The Beslan school crisis and the Moscow theatre siege took place with the knowledge and possibly even the assistance of Russian authoritiesby Jeremy Putley / July 22, 2006 / Leave a comment
The 2002 Dubrovka and 2004 Beslan Hostage Crises: A Critique of Russian Counter-Terrorism by John B Dunlop (ibidem-Verlag, Stuttgart, €24.90)
John Dunlop’s book covers the September 2004 Beslan school hostage crisis in southern Russia and the October 2002 Dubrovka theatre siege in Moscow, giving objective yet controversial accounts of both tragedies. While the chief responsibility obviously remains that of the terrorists, the book amounts to a severe indictment of the conduct and morality of the Russian authorities.
According to official Russian data, the Beslan crisis resulted in the deaths of 330 people between 1st and 3rd September 2004, including 317 hostages, of whom 186 were children. Dunlop’s research has established the following facts. First, there was credible advance warning of a planned assault on the town of Beslan, but in spite of this, there were no police guarding School No 1 on the first day of the school year save for one unarmed policewoman—the police who should have been there were apparently bribed to stay away. Second, the terrorists had access to the school premises prior to the attack, since they had hidden weapons and explosives there, and constructed a sniper’s lair on the gymnasium roof. Third, the number of the terrorists is unknown, but was certainly more than those killed—a considerable number escaped after the storming of the school; it is only too probable that the leader of the assault, Ruslan Khuchbarov, alias “the colonel,” was one of those who got away and is still at large. There is also evidence that implicates officials in assisting the seizure of the school. Many of the terrorists had been in prison until just before the raid, and were released purposely so that they could take part.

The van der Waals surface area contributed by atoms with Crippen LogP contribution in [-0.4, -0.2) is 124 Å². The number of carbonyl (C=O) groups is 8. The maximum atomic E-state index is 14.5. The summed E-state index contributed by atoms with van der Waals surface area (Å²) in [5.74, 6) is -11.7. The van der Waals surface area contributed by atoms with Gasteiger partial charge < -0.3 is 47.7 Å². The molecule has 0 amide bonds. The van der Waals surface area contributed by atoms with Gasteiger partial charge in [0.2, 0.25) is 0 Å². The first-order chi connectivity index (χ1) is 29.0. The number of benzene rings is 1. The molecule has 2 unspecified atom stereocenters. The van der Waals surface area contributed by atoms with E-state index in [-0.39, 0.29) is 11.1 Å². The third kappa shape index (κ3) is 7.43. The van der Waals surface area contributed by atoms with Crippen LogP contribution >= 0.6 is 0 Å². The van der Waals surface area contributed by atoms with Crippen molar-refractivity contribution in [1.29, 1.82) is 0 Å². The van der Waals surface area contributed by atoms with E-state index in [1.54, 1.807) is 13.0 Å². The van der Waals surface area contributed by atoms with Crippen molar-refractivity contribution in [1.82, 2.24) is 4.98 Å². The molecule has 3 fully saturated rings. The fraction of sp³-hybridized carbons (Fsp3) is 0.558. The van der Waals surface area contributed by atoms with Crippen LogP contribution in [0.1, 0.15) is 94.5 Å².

The siege ended only after the armed forces, following orders and in accordance with a deliberate plan, stormed the building; the use of flamethrowers and tanks in the assault, carried out while the hostages were still present in the gymnasium, resulted in the collapse of the roof on to the hostages below, killing 160 of them and producing more than half of the hostage fatalities.
In planning the federal response, the government had priorities that had little to do with saving the hostages. It seems that the decision to storm the building was taken at the top: presumably by President Putin himself. Aslan Maskhadov, who as the elected Chechen president was leading a guerrilla…